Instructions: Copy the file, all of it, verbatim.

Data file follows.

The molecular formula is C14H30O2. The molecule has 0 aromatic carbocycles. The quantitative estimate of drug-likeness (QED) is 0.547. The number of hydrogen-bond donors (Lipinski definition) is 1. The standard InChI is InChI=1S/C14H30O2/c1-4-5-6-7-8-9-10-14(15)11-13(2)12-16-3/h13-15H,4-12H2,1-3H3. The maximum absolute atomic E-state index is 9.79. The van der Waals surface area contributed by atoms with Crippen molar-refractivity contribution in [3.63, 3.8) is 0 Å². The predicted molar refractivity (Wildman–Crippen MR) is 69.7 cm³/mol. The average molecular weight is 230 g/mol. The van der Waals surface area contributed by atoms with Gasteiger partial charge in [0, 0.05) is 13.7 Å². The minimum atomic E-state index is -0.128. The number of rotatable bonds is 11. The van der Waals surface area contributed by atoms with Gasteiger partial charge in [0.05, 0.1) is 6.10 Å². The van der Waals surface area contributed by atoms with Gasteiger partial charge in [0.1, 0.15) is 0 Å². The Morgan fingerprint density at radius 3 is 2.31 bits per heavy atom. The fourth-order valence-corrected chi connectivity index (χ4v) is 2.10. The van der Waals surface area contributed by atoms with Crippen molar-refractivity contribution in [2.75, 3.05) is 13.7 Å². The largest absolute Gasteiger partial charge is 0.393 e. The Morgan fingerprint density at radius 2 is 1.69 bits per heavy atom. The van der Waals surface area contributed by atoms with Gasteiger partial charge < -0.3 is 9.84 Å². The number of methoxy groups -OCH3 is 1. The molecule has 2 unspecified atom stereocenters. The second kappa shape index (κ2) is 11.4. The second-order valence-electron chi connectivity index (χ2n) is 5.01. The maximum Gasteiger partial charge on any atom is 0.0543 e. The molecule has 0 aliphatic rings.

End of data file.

The molecular formula is C14H30O2. The molecule has 0 aromatic carbocycles. The quantitative estimate of drug-likeness (QED) is 0.547. The number of hydrogen-bond donors (Lipinski definition) is 1. The standard InChI is InChI=1S/C14H30O2/c1-4-5-6-7-8-9-10-14(15)11-13(2)12-16-3/h13-15H,4-12H2,1-3H3. The maximum absolute atomic E-state index is 9.79. The van der Waals surface area contributed by atoms with Crippen molar-refractivity contribution in [3.63, 3.8) is 0 Å². The predicted molar refractivity (Wildman–Crippen MR) is 69.7 cm³/mol. The average molecular weight is 230 g/mol. The van der Waals surface area contributed by atoms with Gasteiger partial charge in [0, 0.05) is 13.7 Å². The minimum atomic E-state index is -0.128. The number of rotatable bonds is 11. The van der Waals surface area contributed by atoms with Gasteiger partial charge in [0.05, 0.1) is 6.10 Å². The van der Waals surface area contributed by atoms with Gasteiger partial charge in [0.1, 0.15) is 0 Å². The Morgan fingerprint density at radius 3 is 2.31 bits per heavy atom. The fourth-order valence-corrected chi connectivity index (χ4v) is 2.10. The van der Waals surface area contributed by atoms with Crippen molar-refractivity contribution in [2.75, 3.05) is 13.7 Å². The largest absolute Gasteiger partial charge is 0.393 e. The Morgan fingerprint density at radius 2 is 1.69 bits per heavy atom. The van der Waals surface area contributed by atoms with Gasteiger partial charge < -0.3 is 9.84 Å². The number of methoxy groups -OCH3 is 1. The molecule has 2 unspecified atom stereocenters. The second kappa shape index (κ2) is 11.4. The second-order valence-electron chi connectivity index (χ2n) is 5.01. The maximum Gasteiger partial charge on any atom is 0.0543 e. The molecule has 0 aliphatic rings.